“This No. 11, he has that motor,” said Kearse, nicknamed "the Freak" during his 11 NFL seasons. “When I see him pass rush, it’s like he does all the right stuff. When you think he’s going outside, he goes in. When you think he’s using speed, he uses power. ... He has the total package. If he lined up at end every play, he probably would’ve broke [Michael] Strahan’s record."
And if Parsons had broken Strahan’s single-season record of 22.5 sacks, he first would have beaten Kearse’s record for sacks by a rookie (14.5).
Parsons’ chase of Kearse’s record fell short in part because the Cowboys' rookie linebacker spent the final regular-season game on the reserve/COVID-19 list. But his final numbers were as impactful to the Cowboys’ success as Kearse’s were to the Tennessee Titans' success 22 years ago, when the defensive end was named Defensive Rookie of the Year.
Parsons finished with a Cowboys rookie record 13 sacks, along with 84 tackles, 42 quarterback pressures, three forced fumbles and three pass deflections. He had 20 tackles for loss, third-most in the league.
He is the favorite to win the Defensive Rookie of the Year award and should be in the mix to be Defensive Player of the Year. The only rookie to win the latter award was linebacker Lawrence Taylor of the New York Giants in 1981.
As the Cowboys begin their playoff journey this week against the San Francisco 49ers at AT&T Stadium on Sunday (4:30 p.m. ET, CBS), Parsons, who is expected to come off the reserve/COVID-19 list soon, will try to do something else Kearse did as a rookie -- help lead his team to a Super Bowl.
The Titans lost Super Bowl XXXIV to the St. Louis Rams, but Kearse had three more sacks in the postseason and a tackle for loss.
Tennessee had a mostly veteran defense during Kearse’s rookie year, unlike Dallas, but his impact went beyond statistics.
“It was unique in that he just loved everybody, he loved to practice, loved to compete,” former Titans coach Jeff Fisher said. “He was happy all the time. He never complained about anything. And he was just really, really good. Kind of one of those, ‘Is this too good to be true?’ A lot of that rubbed off on the guys.”
Parsons had a similar impact on and off the field for a Cowboys defense that was atrocious a year ago, allowing a franchise-record 473 points. His arrival (drafted No. 12 overall) coincided with schematic changes and a jolt of energy from new coordinator Dan Quinn that saw the defense allow 358 points, seventh-fewest in the NFL, and record a league-best 34 takeaways.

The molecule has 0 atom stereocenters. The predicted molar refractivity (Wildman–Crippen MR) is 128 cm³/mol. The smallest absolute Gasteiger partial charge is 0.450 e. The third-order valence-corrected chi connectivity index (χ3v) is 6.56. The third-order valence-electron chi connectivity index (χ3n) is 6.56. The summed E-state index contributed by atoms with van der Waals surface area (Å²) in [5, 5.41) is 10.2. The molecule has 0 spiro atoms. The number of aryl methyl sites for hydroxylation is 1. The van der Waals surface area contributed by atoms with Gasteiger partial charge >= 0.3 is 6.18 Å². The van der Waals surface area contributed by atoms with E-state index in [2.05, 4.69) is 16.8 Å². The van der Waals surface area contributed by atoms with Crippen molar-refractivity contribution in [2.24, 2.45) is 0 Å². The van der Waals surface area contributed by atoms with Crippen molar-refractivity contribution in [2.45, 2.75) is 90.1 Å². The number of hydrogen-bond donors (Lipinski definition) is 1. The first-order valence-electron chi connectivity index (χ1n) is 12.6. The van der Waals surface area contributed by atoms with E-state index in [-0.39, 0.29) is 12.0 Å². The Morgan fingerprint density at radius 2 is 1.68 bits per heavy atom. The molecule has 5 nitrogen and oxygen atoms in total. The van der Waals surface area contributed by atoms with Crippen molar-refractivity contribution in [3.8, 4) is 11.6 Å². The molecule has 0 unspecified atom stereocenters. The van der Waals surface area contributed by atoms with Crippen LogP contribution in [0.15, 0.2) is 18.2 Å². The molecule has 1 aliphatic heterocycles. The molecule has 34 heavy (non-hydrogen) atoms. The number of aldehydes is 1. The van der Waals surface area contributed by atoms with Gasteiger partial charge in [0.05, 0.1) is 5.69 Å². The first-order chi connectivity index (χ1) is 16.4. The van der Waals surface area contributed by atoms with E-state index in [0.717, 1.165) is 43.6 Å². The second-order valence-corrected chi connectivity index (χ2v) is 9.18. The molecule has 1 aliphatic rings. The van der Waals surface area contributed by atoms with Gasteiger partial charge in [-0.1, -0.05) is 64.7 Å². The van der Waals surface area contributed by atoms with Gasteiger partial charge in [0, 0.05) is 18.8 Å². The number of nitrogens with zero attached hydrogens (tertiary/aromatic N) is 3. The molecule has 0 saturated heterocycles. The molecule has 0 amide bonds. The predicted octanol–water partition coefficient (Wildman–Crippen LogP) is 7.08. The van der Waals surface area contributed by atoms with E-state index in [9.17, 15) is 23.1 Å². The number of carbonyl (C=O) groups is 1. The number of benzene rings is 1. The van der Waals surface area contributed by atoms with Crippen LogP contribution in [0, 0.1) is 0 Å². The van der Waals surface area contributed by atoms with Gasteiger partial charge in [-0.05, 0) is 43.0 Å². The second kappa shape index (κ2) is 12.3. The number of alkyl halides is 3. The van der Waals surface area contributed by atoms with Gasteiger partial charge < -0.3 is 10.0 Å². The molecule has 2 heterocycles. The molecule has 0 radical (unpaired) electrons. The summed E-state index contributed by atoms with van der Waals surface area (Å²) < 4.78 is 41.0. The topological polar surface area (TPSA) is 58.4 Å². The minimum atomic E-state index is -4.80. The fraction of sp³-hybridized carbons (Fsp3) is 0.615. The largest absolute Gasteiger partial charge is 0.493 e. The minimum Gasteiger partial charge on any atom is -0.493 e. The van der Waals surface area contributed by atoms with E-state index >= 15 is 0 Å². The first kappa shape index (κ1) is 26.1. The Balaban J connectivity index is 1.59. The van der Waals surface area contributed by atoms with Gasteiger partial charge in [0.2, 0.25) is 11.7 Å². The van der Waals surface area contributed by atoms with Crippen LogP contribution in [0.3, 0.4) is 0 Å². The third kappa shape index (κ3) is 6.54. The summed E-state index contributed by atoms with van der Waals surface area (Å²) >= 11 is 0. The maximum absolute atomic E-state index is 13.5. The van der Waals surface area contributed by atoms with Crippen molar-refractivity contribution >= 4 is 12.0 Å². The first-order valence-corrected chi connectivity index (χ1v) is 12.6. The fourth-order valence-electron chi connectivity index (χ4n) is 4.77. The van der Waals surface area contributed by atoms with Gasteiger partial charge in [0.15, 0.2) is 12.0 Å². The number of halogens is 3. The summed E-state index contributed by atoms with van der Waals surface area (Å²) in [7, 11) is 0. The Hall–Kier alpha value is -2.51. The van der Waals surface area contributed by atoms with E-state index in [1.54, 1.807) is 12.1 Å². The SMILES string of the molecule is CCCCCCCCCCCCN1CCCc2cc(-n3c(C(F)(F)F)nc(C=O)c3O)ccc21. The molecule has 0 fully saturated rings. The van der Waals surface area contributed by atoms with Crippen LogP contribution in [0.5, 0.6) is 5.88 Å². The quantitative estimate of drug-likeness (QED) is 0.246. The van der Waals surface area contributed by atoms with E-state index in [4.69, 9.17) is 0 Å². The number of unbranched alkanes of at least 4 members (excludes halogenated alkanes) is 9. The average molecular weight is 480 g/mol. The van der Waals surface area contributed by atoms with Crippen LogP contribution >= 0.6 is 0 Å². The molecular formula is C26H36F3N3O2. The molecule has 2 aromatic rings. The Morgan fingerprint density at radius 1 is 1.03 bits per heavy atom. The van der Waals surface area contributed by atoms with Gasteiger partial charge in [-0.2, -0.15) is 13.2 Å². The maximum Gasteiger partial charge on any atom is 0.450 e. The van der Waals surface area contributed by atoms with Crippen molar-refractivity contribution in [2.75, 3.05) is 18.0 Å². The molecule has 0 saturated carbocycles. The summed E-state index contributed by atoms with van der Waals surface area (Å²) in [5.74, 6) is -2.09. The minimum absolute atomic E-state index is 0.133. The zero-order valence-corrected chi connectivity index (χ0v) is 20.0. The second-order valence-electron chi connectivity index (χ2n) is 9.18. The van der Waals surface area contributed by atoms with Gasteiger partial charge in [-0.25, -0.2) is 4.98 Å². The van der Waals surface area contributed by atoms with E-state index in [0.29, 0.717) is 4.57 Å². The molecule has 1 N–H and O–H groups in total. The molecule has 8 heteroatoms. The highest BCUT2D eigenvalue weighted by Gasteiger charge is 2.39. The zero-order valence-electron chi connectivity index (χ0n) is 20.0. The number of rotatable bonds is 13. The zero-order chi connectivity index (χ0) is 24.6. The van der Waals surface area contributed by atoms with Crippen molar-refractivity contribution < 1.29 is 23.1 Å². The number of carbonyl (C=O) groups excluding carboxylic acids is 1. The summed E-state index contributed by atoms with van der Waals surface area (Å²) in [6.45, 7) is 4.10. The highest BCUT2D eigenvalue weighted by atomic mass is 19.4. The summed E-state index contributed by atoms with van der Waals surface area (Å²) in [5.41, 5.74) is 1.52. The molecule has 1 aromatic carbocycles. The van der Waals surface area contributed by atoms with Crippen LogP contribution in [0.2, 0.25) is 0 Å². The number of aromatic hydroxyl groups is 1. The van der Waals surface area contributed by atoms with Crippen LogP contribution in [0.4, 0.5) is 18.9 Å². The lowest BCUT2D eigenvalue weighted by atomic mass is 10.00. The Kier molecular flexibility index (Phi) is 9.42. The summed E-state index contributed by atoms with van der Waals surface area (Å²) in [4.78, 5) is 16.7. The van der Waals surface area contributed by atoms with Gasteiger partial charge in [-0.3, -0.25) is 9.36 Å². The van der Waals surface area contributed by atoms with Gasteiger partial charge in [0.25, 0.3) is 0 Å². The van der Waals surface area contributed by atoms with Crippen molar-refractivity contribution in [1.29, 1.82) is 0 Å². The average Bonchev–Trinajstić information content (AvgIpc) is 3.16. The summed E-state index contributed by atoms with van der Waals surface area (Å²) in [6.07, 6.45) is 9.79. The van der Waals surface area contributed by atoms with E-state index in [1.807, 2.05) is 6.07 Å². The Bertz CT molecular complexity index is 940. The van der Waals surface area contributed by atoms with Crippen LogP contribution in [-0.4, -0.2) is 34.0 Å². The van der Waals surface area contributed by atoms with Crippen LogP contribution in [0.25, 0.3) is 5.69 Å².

Unlike Kearse, Parsons lined up everywhere. According to Pro Football Focus, Parsons’ 902 defensive snaps shaped up like this: 498 at linebacker, 374 at defensive line, 29 at cornerback, 1 at safety.
“We’ve been playing here for a long time and we’ve had some excellent edge rushes, so for a guy to have that kind of production when you’re not playing the position full time, I think that speaks to where his future is going from tackles for loss and sacks and impact plays,” Quinn said. “We plan on him being an excellent player here for a long time and I thought just to kick it off in that fashion for him has been a remarkable start to it.
"He’s hungry for it, which is nice because not everybody can handle that kind of versatility and not only at any part of your career, but especially as a rookie. So I definitely tip my hat to him.”
Parsons was about 4 months old when Kearse recorded his first NFL sacks, three against the Cleveland Browns on Sept. 19, 1999. In addition to the 14.5 sacks, Kearse had a league-leading eight forced fumbles, 15 tackles for loss, nine pass deflections, one fumble recovery and a touchdown.
Parsons knew of Kearse and did some Google searches while also talking with his teammate, Jayron.
“His stats was extremely rare for his rookie year,” Parsons said. “I asked JK about him. He said the same thing. Really good player. He was real successful in the league.”
Parsons wonders what his sack total would have been if he was solely a pass-rusher.
“You look at the statistics, guys might have four or three more sacks than me but might have 300 or 400 more pass-rush attempts than me,” Parsons said. “That does speak volumes to the explosiveness I can bring to the game. I can come at any moment. And it speaks volumes to how I’m being used. Never know if I’m a spy, if I’m coming -- but they always got to account [for] me. So it really opens up opportunities for other people.
"Sometimes people always try to look at stats and say if this person’s having a good season. Sometimes it’s really not about stats, it’s about how is this person impacting the game. I believe every game I create an impact.”
Jayron Kearse was 5 years old when his uncle was wrecking games as a rookie, so he does not remember that season other than what people told him. He knows Jevon played free safety in high school and moved to linebacker at Florida before going to defensive end with the Titans. And of course, he remembers the nickname.
“He got a lot of that from his hands,” Jayron said Jevon's hands, which measured 11.63 inches at the combine. “His hands are freakishly large, so he was a specimen.”
Jayron, who led the Cowboys in tackles (101), is in his sixth NFL season and has been surprised by Parsons’ season.
“I’ve never seen a rookie perform how he’s performed -- no way, shape or form been a part of it,” Jayron said. "... Can play off-ball linebacker and can be a top five off-ball linebacker. Can get on the edge and be a top five pass-rusher. I’ve got a lot of respect for a lot of guys in the league that do that well, whether it’s the Bobby Wagners, the T.J. Watts. It’s just crazy that he can get off the ball and play just as good as a Bobby Wagner or he can get on the line and be just as good as a T.J. Watt. You don’t see that from a lot of people, especially being he’s a rookie. He’s only 22 years old. He’s going to continue to get better.”